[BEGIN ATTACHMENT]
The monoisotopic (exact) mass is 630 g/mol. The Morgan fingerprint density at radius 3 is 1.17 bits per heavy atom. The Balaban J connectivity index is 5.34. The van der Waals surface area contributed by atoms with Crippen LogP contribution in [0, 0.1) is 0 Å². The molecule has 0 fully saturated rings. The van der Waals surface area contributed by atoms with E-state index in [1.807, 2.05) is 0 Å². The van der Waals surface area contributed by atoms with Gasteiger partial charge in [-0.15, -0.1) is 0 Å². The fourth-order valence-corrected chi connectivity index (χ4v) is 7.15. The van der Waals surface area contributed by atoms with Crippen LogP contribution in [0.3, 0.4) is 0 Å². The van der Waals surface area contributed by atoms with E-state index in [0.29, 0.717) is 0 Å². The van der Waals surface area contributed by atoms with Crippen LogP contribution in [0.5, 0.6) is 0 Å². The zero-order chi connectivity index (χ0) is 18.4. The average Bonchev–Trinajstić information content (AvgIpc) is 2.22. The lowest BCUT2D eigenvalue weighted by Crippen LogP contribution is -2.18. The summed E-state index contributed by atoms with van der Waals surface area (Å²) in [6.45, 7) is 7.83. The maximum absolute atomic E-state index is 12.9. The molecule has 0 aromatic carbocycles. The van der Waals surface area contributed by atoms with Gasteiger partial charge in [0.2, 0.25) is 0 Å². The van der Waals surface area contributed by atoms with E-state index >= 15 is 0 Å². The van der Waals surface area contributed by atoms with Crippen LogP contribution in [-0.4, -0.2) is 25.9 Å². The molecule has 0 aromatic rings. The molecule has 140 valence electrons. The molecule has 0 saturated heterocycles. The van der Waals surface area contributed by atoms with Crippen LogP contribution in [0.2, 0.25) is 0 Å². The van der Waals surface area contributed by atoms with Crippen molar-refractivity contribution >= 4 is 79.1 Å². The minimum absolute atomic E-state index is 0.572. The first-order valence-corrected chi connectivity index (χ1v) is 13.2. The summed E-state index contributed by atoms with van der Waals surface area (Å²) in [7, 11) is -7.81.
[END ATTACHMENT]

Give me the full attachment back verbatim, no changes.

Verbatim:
The monoisotopic (exact) mass is 630 g/mol. The Morgan fingerprint density at radius 3 is 1.17 bits per heavy atom. The Balaban J connectivity index is 5.34. The van der Waals surface area contributed by atoms with Crippen LogP contribution in [0, 0.1) is 0 Å². The molecule has 0 fully saturated rings. The van der Waals surface area contributed by atoms with E-state index in [1.807, 2.05) is 0 Å². The van der Waals surface area contributed by atoms with Gasteiger partial charge in [-0.15, -0.1) is 0 Å². The fourth-order valence-corrected chi connectivity index (χ4v) is 7.15. The van der Waals surface area contributed by atoms with Crippen LogP contribution in [0.3, 0.4) is 0 Å². The van der Waals surface area contributed by atoms with E-state index in [0.29, 0.717) is 0 Å². The van der Waals surface area contributed by atoms with Crippen LogP contribution in [0.5, 0.6) is 0 Å². The zero-order chi connectivity index (χ0) is 18.4. The average Bonchev–Trinajstić information content (AvgIpc) is 2.22. The lowest BCUT2D eigenvalue weighted by Crippen LogP contribution is -2.18. The summed E-state index contributed by atoms with van der Waals surface area (Å²) in [6.45, 7) is 7.83. The maximum absolute atomic E-state index is 12.9. The molecule has 0 aromatic carbocycles. The van der Waals surface area contributed by atoms with Gasteiger partial charge in [0.2, 0.25) is 0 Å². The van der Waals surface area contributed by atoms with E-state index >= 15 is 0 Å². The van der Waals surface area contributed by atoms with Crippen LogP contribution in [-0.4, -0.2) is 25.9 Å². The molecule has 0 aromatic rings. The molecule has 140 valence electrons. The molecule has 0 saturated heterocycles. The van der Waals surface area contributed by atoms with Crippen LogP contribution in [0.2, 0.25) is 0 Å². The van der Waals surface area contributed by atoms with Crippen molar-refractivity contribution >= 4 is 79.1 Å². The minimum absolute atomic E-state index is 0.572. The first-order valence-corrected chi connectivity index (χ1v) is 13.2. The summed E-state index contributed by atoms with van der Waals surface area (Å²) in [7, 11) is -7.81.